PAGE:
A&E delays: patients waiting in ambulances for up to six hours

Ambulance

'Alarming' figures show patients waiting outside hospitals for much longer than 15-minute target

LAST UPDATED AT 09:47 ON Mon 9 Dec 2013

PATIENTS taken to A&E have been waiting for up to six hours in ambulances, according to "alarming" new figures.

Under the Freedom of Information Act, the BBC asked all UK ambulance services for their longest waits for each of the 12 weeks from early August to the end of October.

The longest waiting times were seen in Wales, where one ambulance was left queuing for six hours 22 minutes. In the east of England, a patient waited for five hours and 51 minutes - much longer than the recommended 15 minutes. Delays of more than 30 minutes can lead to fines for hospitals in England.

No service was able to report a longest waiting time of less than an hour, with many around the two-hour mark. In Wales, each weekly maximum wait for the 12 week period was above three hours.

Scotland had the best record in the UK with none of the weekly maximums exceeding two hours, while Northern Ireland and the Isle of Wight failed to provide data.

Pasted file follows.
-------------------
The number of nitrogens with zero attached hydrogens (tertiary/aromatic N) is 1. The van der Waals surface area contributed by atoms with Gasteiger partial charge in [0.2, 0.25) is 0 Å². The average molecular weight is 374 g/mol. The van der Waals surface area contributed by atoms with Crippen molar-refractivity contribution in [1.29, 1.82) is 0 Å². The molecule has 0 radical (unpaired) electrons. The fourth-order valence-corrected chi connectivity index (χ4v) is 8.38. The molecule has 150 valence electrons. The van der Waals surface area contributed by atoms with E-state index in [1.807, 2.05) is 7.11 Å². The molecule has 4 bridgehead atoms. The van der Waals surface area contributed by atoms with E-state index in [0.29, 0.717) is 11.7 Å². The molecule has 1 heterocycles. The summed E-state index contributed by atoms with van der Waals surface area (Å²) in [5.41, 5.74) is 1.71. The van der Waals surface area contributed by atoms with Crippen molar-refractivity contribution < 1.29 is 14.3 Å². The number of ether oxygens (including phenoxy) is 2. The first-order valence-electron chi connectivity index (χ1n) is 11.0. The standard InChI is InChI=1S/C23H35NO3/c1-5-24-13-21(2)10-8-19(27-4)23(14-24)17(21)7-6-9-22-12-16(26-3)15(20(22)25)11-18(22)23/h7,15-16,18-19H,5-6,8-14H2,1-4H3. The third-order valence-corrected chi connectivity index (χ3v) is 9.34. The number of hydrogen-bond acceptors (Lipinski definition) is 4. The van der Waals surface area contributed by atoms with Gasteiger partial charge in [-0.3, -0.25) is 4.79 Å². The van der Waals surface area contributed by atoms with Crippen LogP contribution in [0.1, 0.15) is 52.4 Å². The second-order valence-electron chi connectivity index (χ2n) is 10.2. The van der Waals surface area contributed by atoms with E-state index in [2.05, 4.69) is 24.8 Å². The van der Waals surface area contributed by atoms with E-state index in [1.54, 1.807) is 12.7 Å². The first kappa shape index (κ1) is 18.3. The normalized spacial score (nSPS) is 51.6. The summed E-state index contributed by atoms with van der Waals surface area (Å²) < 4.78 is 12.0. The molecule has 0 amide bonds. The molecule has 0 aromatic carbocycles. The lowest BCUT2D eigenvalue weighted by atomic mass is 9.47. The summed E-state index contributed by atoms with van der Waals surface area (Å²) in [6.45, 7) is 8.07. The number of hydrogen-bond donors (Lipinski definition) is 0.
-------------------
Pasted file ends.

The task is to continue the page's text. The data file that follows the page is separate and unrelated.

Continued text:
Dr Clifford Mann, president of The College of Emergency Medicine, described the figures as "alarming". He said that there would always be a "small number" of patients whose transfer was delayed, but not to the extent of these figures.

"And remember, these figures relate to the three months up till October," he added. "They don't include the really pressured time of the winter and so it's unlikely these figures are going to improve - and that must be a cause for concern."

A Welsh government spokesman said that lengthy patient handover delays "are clearly unacceptable", but added that the long delays were the "exception to the rule" as the average waiting times in Wales were around the 20-minute mark.

Barbara Hakin of NHS England said it was "essential" that ambulances were back on the road as soon as possible after taking patients to A&E. But she said that while there were pressures on the system, the number of delays lasting over 30 minutes was currently running at almost 4,500 a week - down on last year's figure. · 

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